Not long ago, Congress leader Rahul Gandhi said poverty is a ‘state of mind’. For economists, statisticians and policymakers poverty was always a matter of headcount of those afflicted by it. Around the subject of poverty, academic areas of study developed which went by various nomenclatures such as the economics, history, or sociology of poverty. Clearly, escaping the ubiquitous phenomenon of poverty is difficult. Understanding it, even more so. Experiencing it, however, seems to be the only aspect of poverty that is easy — within reach. All you need are some statistics to capture what it is like to be poor. It would surely be embarrassing to present the millions in India who are still counted among the poor, with the frequently changing numbers thrown up by successive committees.
At this very moment, a passionate (some say needlessly and cacophonic) debate is raging around the latest set of poverty statistics, presented by the C Rangarajan Committee. Retaining consumption expenditure as the basis for determining poverty, the Rangarajan Committee has computed the total number of poor in the country at 363 million or 29.6 per cent of the population. More daunting is its projection that the number of India's poor can escalate by 100 million if the recommendations of the committee are accepted by the Modi government.
Economists, media analysts and TV anchors are at it, chewing off each other's heads over the incomprehensible statistics. Oscillating between the two sets of numbers, the real lives of the poor are of little consequence to the debate. A full television drama is on display. TV reporters accosting members of the unwashed populations in run-down tea stalls — probing their dietary habits; how much food do they consume; what does it cost? A rapid mental math exercise is followed by a piece to camera (PTC) to inform the audience of the impossibility of living within the prescribed amount.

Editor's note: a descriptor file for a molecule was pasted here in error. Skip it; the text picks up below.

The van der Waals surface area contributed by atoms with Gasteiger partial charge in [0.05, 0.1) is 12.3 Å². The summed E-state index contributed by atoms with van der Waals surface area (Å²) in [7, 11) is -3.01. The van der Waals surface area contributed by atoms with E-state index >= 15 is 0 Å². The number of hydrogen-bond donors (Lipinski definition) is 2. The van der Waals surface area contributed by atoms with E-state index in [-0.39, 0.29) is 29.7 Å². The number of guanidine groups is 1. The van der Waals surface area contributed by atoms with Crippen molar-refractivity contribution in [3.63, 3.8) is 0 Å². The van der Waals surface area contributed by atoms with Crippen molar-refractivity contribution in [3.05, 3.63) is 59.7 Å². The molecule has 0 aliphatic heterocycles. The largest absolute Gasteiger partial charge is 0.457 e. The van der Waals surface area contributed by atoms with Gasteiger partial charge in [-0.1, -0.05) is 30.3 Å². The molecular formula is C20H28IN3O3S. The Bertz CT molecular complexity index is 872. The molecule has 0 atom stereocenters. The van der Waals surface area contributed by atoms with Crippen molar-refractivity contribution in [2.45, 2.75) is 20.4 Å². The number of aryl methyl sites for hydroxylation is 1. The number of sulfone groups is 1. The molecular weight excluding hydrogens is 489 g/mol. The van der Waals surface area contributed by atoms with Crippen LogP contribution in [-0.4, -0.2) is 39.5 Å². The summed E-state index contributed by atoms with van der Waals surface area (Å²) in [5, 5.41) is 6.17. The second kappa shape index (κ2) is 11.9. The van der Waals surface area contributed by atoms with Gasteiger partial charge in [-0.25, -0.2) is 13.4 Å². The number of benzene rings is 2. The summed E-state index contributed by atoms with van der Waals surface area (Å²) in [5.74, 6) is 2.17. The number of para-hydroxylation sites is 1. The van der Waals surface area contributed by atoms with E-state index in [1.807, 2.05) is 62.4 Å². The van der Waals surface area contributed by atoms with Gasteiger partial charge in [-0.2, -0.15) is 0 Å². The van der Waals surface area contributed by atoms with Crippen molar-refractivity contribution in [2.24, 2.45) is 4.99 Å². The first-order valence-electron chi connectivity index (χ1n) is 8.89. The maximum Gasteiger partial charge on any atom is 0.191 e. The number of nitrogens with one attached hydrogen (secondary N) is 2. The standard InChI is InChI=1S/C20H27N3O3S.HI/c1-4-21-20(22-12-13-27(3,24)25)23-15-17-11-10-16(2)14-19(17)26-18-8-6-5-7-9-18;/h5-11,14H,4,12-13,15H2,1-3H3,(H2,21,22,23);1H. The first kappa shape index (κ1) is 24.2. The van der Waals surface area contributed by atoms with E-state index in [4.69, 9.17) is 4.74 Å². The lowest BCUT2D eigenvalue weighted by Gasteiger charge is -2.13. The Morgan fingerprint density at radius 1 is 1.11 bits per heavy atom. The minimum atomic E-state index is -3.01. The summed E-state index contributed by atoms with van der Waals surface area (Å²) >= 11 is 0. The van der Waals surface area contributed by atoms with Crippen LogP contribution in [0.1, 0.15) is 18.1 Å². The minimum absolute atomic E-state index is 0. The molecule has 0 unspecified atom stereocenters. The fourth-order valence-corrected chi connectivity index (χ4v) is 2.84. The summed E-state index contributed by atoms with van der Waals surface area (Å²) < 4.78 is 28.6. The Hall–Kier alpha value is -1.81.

There is something truly vulgar about this relentless number crunching. The assumption behind such calculations being that the rich can have endless amounts of wealth to play around with. While the poor should believe that they have been lifted out of poverty if only because they can somehow get to the next day. An unacceptable presumption underlies this debate over the esoteric numbers. While some are entitled to a life of over privilege (call it karma), the vast majority should get used to a life of deprivation. Perhaps, this is what the famous or infamous trickle-down economy is all about.
The survival figures trotted out by the experts actually hammer out the disquieting truth about our immense ability to make peace with inequality as a concept and an everyday practice. Isn’t this what Thomas Piketty writes about in his important and celebrated new book Capital in the Twenty-First Century? Isn’t this also the subject of vigorous contestation among a section of economists who believe in a particular trajectory of economic advancement? The acceptance of the trickle-down model renders the talk around poverty banal.
Do we, then, need to have these passive numbers periodically thrown at us? Perhaps we do. Policymakers do need numbers and plans as economists need models with which to work their growth and development strategies. Juggling statistics is just part of this game. Unfortunately, economists believe themselves to be a cut above the rest of the academic fraternity. One of the reasons for this barely concealed arrogance is their belief of having been trained in a discipline which is scientific in nature. In other words, like the laws in pure sciences — the laws economists propound from time to time — are expected to be infallible. But numbers are not always infallible and experience cannot be summed up in tables and charts alone.
The writer is Editor, dna of thought